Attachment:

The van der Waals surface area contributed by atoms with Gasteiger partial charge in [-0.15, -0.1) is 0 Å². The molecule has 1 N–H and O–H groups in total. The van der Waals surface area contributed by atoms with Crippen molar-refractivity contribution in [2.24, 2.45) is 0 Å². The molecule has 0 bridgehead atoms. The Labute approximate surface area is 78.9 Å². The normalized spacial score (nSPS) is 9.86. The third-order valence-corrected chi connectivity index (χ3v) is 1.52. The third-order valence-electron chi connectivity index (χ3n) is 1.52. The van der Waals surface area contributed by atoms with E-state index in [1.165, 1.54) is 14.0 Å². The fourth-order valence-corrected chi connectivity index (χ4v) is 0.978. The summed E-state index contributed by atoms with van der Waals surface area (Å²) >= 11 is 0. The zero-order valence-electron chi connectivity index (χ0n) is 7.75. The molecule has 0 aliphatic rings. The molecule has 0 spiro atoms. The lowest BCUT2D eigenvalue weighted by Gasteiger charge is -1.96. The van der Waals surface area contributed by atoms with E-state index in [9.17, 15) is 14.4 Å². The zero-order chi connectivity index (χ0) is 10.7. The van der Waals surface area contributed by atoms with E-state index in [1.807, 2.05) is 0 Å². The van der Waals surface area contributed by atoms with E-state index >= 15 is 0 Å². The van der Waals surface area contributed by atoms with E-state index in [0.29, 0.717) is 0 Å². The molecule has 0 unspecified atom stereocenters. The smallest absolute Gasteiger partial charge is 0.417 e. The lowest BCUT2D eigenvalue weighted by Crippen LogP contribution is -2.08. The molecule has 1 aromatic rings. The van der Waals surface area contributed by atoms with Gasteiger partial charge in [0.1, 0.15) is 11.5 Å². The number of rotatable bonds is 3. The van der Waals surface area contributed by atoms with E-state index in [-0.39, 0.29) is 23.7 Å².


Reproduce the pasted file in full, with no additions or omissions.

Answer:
The van der Waals surface area contributed by atoms with Gasteiger partial charge in [-0.15, -0.1) is 0 Å². The molecule has 1 N–H and O–H groups in total. The van der Waals surface area contributed by atoms with Crippen molar-refractivity contribution in [2.24, 2.45) is 0 Å². The molecule has 0 bridgehead atoms. The Labute approximate surface area is 78.9 Å². The normalized spacial score (nSPS) is 9.86. The third-order valence-corrected chi connectivity index (χ3v) is 1.52. The third-order valence-electron chi connectivity index (χ3n) is 1.52. The van der Waals surface area contributed by atoms with E-state index in [1.165, 1.54) is 14.0 Å². The fourth-order valence-corrected chi connectivity index (χ4v) is 0.978. The summed E-state index contributed by atoms with van der Waals surface area (Å²) >= 11 is 0. The zero-order valence-electron chi connectivity index (χ0n) is 7.75. The molecule has 0 aliphatic rings. The molecule has 0 spiro atoms. The lowest BCUT2D eigenvalue weighted by Gasteiger charge is -1.96. The van der Waals surface area contributed by atoms with E-state index in [9.17, 15) is 14.4 Å². The zero-order chi connectivity index (χ0) is 10.7. The van der Waals surface area contributed by atoms with E-state index in [1.807, 2.05) is 0 Å². The van der Waals surface area contributed by atoms with E-state index >= 15 is 0 Å². The van der Waals surface area contributed by atoms with E-state index in [0.29, 0.717) is 0 Å². The molecule has 0 unspecified atom stereocenters. The smallest absolute Gasteiger partial charge is 0.417 e. The lowest BCUT2D eigenvalue weighted by Crippen LogP contribution is -2.08. The molecule has 1 aromatic rings. The van der Waals surface area contributed by atoms with Gasteiger partial charge in [0.1, 0.15) is 11.5 Å². The number of rotatable bonds is 3. The van der Waals surface area contributed by atoms with E-state index in [-0.39, 0.29) is 23.7 Å².